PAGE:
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Goodbye Dolly? (Take the poll!)

Goodbye Dolly? (Take the poll!)

Out of the thousands of plugins available for WordPress, there is one that all WordPress users are familiar with: Hello Dolly. As far as I know, the Hello Dolly plugin was the first WordPress plugin and has been included with every version of WordPress. The plugin is so familiar that many WordPress users don’t even think about it. They either activate the plugin or delete it without giving it a second thought. But if you actually stop to think about it for a moment, the following questions seem inescapable:

  • Why is the Hello Dolly plugin included with WordPress?
  • What purpose does Hello Dolly serve? Why have a sacred cow?
  • How much time is wasted dealing with the Hello Dolly plugin?
  • How many people would install the plugin if it weren’t included?
  • How many people would like to see the Hello Dolly removed from WordPress?
  • Should I be thinking these sorts of things? Why I am feeling this way?

The more I think about it, the more I question whether or not the Hello Dolly plugin should be bundled with WordPress. Don’t get me wrong, I like Louis Armstrong as much as the next guy, but I just wonder if retiring ol’ Dolly to the Plugin Repository wouldn’t make the WordPress installation and setup process a little easier for everyone.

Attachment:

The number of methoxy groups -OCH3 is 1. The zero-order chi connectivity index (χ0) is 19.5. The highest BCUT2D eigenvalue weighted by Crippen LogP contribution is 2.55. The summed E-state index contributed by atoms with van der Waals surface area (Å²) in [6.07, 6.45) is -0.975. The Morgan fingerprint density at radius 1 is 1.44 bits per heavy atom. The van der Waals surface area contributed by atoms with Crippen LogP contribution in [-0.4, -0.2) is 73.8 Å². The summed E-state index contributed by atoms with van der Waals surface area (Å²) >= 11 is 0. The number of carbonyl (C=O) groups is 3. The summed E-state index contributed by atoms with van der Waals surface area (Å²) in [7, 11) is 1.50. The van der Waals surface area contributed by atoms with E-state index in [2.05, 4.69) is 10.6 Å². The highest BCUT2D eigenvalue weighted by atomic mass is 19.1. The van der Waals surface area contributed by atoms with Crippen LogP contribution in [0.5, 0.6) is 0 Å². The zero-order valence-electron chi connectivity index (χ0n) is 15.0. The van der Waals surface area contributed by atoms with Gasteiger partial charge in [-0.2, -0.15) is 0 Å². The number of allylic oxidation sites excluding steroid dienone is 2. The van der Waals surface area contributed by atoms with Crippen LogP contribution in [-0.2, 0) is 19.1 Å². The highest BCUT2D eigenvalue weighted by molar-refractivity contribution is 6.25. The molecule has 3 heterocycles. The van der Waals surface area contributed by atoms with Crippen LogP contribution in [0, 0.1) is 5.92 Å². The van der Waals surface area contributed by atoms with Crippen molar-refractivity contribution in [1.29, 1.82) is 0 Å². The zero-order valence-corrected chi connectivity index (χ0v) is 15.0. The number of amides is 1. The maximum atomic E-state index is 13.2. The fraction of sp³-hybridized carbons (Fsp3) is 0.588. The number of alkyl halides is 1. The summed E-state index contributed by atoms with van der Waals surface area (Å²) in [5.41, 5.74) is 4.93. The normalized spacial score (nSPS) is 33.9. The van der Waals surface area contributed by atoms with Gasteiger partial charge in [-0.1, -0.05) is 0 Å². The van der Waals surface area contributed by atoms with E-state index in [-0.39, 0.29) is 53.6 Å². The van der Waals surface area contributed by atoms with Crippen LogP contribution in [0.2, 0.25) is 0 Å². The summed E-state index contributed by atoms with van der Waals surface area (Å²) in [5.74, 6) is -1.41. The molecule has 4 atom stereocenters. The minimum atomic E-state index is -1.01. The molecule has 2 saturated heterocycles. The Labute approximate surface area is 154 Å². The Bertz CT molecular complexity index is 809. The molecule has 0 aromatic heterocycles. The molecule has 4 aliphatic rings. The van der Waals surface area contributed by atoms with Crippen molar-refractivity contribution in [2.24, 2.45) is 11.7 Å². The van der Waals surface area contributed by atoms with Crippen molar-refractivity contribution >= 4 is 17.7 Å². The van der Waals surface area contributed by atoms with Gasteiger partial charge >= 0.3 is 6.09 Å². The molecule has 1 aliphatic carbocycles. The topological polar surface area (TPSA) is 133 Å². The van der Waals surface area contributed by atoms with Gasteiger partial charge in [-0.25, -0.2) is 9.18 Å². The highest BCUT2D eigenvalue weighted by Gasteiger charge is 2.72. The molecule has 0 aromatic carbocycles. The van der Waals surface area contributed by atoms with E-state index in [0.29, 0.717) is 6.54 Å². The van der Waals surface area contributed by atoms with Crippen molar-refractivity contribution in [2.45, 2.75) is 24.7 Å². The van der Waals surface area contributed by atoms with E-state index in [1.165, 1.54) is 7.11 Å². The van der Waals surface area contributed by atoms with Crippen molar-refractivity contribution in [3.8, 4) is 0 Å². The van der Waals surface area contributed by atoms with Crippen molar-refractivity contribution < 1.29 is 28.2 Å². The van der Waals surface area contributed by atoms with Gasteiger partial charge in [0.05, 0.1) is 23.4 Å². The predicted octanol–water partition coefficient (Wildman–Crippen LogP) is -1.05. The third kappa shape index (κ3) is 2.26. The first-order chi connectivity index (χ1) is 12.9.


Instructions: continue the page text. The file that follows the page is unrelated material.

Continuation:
What do you think? Take the poll!

Poll Results

Should the Hello Dolly plugin be included with WordPress?

Screenshot of Poll Results

Total Voters: 1,340

39 responses

  1. I wish Akismet was nuked as well while at it. Or at least not reinstalled on every single WP upgrade.

    If I delete plugin I want it to stay deleted and not pop back all the time because it is bundled with WP.

  2. I guess Matt has a certain affinity to the plugin.

    Don’t think he’ll remove it ;-)

  3. I like it… it makes me feel a little warm and fuzzy with every new installation.

    …then again i do delete it each time too!

  4. Michael oeser

    Although I feel a little more reflecting on traditions would be a good thing especially for the speedy times we live in. But nevertheless I would remove it since it´s so useless.

  5. Since the purpose of Helly Dolly is to show new users what plugins are for the questions go to the wrong direction.

    Maybe you should have asked if there are other plugins who could do this job better – I guess it’s just Hello Dolly’s simplicity that makes it a good example.

  6. Keith McLaughlin

    I was only recently thinking of posting a topic on the feedback forums to request to have it removed.

    It should go!

  7. First, I don’t think we should spend more time deciding whether it should be there or not than we spend “dealing” with it on a day-to-day basis.

    Second, I don’t spend any time at all “dealing” with it, so I’ve already gone against my own advice ;-)

    I guess it’s slightly annoying if you’re anal and want a “clean” plugin area. If you delete it, it gets put back in with each auto-upgrade.